[Interview] Halfway house offers defectors hope

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[Interview] Halfway house offers defectors hope

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During her three-year term as the head of Hanawon, a state-run resettlement center for North Korean defectors, Youn Mi-ryang said she made considerable efforts to ease the psychological anxiety felt by her wards, while also expanding the number of career programs available for them.

All defectors from the Stalinist state are sent to the center after they go through a month-long period of questioning by state security agents. During their three-month stay in the center, located in Anseong, Gyeonggi, they take training courses on how to adjust to life in the capitalist South.

Having picked up a Ph.D. in politics from the prestigious London School of Economics, Youn, 52, is one of few high-ranking female government officials in the South, and the first female official who has been promoted to the rank of first-level civil servant as well as being appointed a senior representative for Inter-Korean Dialogue under the Ministry of Unification.

Reflecting on her unusually long stint at Hanawon, Youn sat down with the Korea JoongAng Daily on July 3 at her office in central Seoul.



Q. How many defectors can Hanawon accommodate, and why are there more women than men?

A. Including the headquarters and the branch in Yangju, also in Gyeonggi, there are about 300 people there at the moment. About 70 percent of all defectors from the North are women, and there are two reasons for this: First off, women can travel much more freely across the country - they can even cross the Sino-Korean border - as traders and merchants if they just pay a certain amount of money to the authorities; secondly, North Korean men rarely work - they just stay at home, where they rarely even do household chores.

Once the women cross the border into China, they can easily camouflage themselves in society by marrying ethnic Koreans there. Some of their ethnic-Korean husbands help them defect to the South so they can both settle down here together.



Do women find it easier to fit in?

Yes. As North Korean women mostly work in their homeland, they settle down here more quickly and learn how to make money. However, South Korean companies prefer male workers, which is a dilemma. Women who bring their babies to the South struggle to find jobs.



Do many young North Koreans exhibit psychological problems?

There has been a trend of so-called “flower swallows” among orphaned teenagers. As they grew up without their parents and had to forage for themselves, they don’t know how to control their emotions, and can easily get upset when they are being supervised or controlled. Recently, I saw an increasing number of these cases, maybe four in 10 teens. They are sent to specially designated nursing homes, where they stay until they turn 20.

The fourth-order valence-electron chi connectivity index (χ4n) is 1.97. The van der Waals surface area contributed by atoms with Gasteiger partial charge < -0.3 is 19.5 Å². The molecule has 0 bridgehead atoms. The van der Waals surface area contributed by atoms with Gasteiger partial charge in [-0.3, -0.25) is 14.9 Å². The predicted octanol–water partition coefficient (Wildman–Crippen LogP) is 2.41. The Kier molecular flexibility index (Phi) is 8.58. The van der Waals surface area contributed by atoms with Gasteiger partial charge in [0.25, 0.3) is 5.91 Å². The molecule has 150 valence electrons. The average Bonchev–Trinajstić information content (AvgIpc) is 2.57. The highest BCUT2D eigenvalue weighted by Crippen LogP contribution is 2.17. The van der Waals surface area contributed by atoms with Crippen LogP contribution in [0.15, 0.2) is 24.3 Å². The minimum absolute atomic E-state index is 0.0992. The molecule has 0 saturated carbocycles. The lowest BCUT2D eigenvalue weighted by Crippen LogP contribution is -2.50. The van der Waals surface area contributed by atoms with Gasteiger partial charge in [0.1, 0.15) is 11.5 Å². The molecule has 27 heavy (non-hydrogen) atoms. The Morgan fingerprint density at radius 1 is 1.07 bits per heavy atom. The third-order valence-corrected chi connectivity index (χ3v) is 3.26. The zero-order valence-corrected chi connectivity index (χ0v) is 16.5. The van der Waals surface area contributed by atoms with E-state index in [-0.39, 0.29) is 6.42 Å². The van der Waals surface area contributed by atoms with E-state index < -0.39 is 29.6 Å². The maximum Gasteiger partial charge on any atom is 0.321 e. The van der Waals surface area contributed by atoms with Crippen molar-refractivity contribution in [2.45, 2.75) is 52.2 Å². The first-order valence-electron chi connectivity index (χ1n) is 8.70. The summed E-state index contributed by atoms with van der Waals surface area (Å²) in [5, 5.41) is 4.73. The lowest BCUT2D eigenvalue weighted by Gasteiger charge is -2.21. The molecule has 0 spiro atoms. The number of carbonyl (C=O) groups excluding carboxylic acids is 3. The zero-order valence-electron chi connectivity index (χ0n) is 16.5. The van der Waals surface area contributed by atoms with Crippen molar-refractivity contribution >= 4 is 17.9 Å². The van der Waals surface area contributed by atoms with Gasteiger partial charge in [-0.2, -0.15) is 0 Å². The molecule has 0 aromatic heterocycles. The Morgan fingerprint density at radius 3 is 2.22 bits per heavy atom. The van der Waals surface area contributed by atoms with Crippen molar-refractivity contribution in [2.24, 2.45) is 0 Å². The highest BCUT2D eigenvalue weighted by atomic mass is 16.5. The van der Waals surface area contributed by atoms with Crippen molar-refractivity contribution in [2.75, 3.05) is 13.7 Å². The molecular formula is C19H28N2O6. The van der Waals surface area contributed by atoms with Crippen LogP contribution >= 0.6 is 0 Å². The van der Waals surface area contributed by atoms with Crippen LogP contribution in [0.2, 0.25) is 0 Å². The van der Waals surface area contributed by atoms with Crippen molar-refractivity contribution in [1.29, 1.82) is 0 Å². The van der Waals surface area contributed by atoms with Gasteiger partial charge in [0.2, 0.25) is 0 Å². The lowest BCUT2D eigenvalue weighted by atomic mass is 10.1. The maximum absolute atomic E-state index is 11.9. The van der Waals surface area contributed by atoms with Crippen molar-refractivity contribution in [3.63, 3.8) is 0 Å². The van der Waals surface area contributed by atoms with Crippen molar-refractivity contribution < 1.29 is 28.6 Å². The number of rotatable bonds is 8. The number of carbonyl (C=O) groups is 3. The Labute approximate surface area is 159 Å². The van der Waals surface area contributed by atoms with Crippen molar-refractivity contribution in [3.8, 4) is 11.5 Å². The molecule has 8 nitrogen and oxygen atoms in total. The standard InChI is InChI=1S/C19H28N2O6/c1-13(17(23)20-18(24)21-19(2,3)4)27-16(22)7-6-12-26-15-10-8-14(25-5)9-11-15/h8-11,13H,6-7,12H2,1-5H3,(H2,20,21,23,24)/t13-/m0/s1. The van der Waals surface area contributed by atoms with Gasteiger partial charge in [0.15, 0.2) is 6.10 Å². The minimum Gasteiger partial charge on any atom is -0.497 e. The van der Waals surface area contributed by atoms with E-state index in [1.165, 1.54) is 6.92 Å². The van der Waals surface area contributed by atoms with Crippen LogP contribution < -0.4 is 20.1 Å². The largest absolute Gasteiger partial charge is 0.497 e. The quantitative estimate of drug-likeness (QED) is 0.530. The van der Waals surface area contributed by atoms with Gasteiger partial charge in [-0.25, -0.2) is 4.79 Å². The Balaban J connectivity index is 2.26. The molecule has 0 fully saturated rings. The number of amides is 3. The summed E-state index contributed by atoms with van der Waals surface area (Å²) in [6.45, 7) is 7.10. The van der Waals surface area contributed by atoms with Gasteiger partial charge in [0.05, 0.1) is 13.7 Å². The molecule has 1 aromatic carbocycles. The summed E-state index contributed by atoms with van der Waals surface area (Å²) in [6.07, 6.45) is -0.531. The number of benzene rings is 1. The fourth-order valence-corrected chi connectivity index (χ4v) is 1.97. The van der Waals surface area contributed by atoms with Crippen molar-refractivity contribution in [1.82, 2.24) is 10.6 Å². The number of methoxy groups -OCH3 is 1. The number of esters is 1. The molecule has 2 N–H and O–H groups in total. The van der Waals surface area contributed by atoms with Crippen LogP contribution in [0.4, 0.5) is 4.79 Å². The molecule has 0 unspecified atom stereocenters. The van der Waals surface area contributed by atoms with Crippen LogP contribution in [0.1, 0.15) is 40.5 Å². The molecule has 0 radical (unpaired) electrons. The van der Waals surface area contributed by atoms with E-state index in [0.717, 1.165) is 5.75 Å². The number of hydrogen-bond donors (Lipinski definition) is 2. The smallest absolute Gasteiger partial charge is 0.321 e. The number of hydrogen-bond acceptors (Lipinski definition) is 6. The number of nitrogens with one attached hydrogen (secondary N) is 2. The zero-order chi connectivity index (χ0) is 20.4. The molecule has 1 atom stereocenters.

Why does Hanawon ban visitors?

To keep the brokers at bay. In the past, the middlemen who helped them to defect would turn up demanding money.



Why are most North Korean defectors working here as manual laborers?

Most North Korean defectors don’t want to work at typical, small South Korean companies, because the working conditions are too hard for them. Most of them can’t stand sitting in an office all day long for nine or 10 hours, and they tend to quit within a month. In the North, employees don’t have such a tight schedule and they are normally allowed to go home during their lunch hours and cook for their families.



Isn’t it hard for young defectors to slot into the local education system?

First, they need to know how to concentrate on studying, but most young defectors get easily distracted. Some youngsters can only speak Chinese. The vocabularies that the two Koreas use in their respective educational systems are also quite different. For instance, they use different words in teaching math, which is really confusing to defectors. Still, young defectors are mostly obedient and listen to their teachers, as this is something drilled into them in the communist North, so local teachers like them.



How is their health condition?

On average, they are quite short. I once saw a 14-year-old boy who was the height of a 7-year-old South Korean child. I fed them one liter of milk every day and many of them experienced growth spurts of up to 10 centimeters (4 inches) by the time they left Hanawon. That indicates the level of malnutrition they are dealing with.

Tuberculosis is also 10 times more common than among South Koreans, and I was shocked at the number of women suffering from chronic middle-ear infections due to the number of times they were slapped by their husbands.



What did you focus on at Hanawon?

Treating mental illnesses, something that was exacerbated for many by the hardships they endured while defecting, including feelings of guilt at leaving their families behind. I hired two more full-time therapists and two more psychiatrists.



What are your education programs like?

For young people, we focus on entering schools and getting a career. For adults, we teach them how to find jobs. Men usually learn about mechanics, automobiles or driving, while women learn nursery, accounting or how to use sewing machines. We also try to hammer home the importance of respecting the corporate culture, as many defectors skip work too often without leave, as they are used to doing back home.



How do you cater to highly educated defectors?

We launched special classes for them at the second Hanawon, and the first batch of graduates will be coming out soon.

By Kim Hee-jin [heejin@joongang.co.kr]

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